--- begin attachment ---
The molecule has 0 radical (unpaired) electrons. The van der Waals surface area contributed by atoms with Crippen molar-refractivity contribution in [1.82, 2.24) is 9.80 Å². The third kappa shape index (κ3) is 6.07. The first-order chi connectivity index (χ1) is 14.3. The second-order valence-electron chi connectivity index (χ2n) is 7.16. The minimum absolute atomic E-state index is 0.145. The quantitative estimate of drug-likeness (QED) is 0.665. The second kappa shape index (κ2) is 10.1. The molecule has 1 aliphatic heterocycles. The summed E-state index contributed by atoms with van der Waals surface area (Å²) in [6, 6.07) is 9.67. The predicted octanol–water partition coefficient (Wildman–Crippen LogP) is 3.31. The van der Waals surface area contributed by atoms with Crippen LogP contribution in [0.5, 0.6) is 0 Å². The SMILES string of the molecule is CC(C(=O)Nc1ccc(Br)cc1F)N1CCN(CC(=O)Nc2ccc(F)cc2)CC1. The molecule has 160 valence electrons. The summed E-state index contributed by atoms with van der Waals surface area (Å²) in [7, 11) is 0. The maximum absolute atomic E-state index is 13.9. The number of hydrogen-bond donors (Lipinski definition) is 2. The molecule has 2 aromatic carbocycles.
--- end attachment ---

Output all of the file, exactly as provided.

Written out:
The molecule has 0 radical (unpaired) electrons. The van der Waals surface area contributed by atoms with Crippen molar-refractivity contribution in [1.82, 2.24) is 9.80 Å². The third kappa shape index (κ3) is 6.07. The first-order chi connectivity index (χ1) is 14.3. The second-order valence-electron chi connectivity index (χ2n) is 7.16. The minimum absolute atomic E-state index is 0.145. The quantitative estimate of drug-likeness (QED) is 0.665. The second kappa shape index (κ2) is 10.1. The molecule has 1 aliphatic heterocycles. The summed E-state index contributed by atoms with van der Waals surface area (Å²) in [6, 6.07) is 9.67. The predicted octanol–water partition coefficient (Wildman–Crippen LogP) is 3.31. The van der Waals surface area contributed by atoms with Crippen LogP contribution in [0.5, 0.6) is 0 Å². The SMILES string of the molecule is CC(C(=O)Nc1ccc(Br)cc1F)N1CCN(CC(=O)Nc2ccc(F)cc2)CC1. The molecule has 160 valence electrons. The summed E-state index contributed by atoms with van der Waals surface area (Å²) in [7, 11) is 0. The maximum absolute atomic E-state index is 13.9. The number of hydrogen-bond donors (Lipinski definition) is 2. The molecule has 2 aromatic carbocycles.